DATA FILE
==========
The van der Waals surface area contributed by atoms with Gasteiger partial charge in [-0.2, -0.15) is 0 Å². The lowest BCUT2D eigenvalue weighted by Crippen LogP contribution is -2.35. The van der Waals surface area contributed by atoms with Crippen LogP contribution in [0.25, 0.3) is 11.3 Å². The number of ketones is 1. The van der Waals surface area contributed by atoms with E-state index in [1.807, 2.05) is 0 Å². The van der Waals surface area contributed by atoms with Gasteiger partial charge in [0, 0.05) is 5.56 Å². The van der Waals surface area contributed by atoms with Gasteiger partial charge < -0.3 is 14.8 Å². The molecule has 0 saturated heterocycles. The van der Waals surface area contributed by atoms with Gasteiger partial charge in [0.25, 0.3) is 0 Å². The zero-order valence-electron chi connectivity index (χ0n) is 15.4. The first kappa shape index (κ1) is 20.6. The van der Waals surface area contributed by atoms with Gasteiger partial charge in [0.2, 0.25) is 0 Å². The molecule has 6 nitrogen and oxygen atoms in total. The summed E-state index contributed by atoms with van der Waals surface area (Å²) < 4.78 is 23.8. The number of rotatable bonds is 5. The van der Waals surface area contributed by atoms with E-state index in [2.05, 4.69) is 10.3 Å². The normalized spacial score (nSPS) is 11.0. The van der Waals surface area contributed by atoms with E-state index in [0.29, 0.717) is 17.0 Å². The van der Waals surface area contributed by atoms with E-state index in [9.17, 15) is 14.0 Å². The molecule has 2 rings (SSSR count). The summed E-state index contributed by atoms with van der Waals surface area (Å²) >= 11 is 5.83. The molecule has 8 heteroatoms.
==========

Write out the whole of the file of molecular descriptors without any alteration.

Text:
The van der Waals surface area contributed by atoms with Gasteiger partial charge in [-0.2, -0.15) is 0 Å². The lowest BCUT2D eigenvalue weighted by Crippen LogP contribution is -2.35. The van der Waals surface area contributed by atoms with Crippen LogP contribution in [0.25, 0.3) is 11.3 Å². The number of ketones is 1. The van der Waals surface area contributed by atoms with E-state index in [1.807, 2.05) is 0 Å². The van der Waals surface area contributed by atoms with Gasteiger partial charge in [0, 0.05) is 5.56 Å². The van der Waals surface area contributed by atoms with Gasteiger partial charge < -0.3 is 14.8 Å². The molecule has 0 saturated heterocycles. The van der Waals surface area contributed by atoms with Gasteiger partial charge in [0.25, 0.3) is 0 Å². The zero-order valence-electron chi connectivity index (χ0n) is 15.4. The first kappa shape index (κ1) is 20.6. The van der Waals surface area contributed by atoms with Gasteiger partial charge in [0.2, 0.25) is 0 Å². The molecule has 6 nitrogen and oxygen atoms in total. The summed E-state index contributed by atoms with van der Waals surface area (Å²) < 4.78 is 23.8. The number of rotatable bonds is 5. The van der Waals surface area contributed by atoms with E-state index in [2.05, 4.69) is 10.3 Å². The normalized spacial score (nSPS) is 11.0. The van der Waals surface area contributed by atoms with E-state index in [0.29, 0.717) is 17.0 Å². The van der Waals surface area contributed by atoms with E-state index in [9.17, 15) is 14.0 Å². The molecule has 2 rings (SSSR count). The summed E-state index contributed by atoms with van der Waals surface area (Å²) >= 11 is 5.83. The molecule has 8 heteroatoms.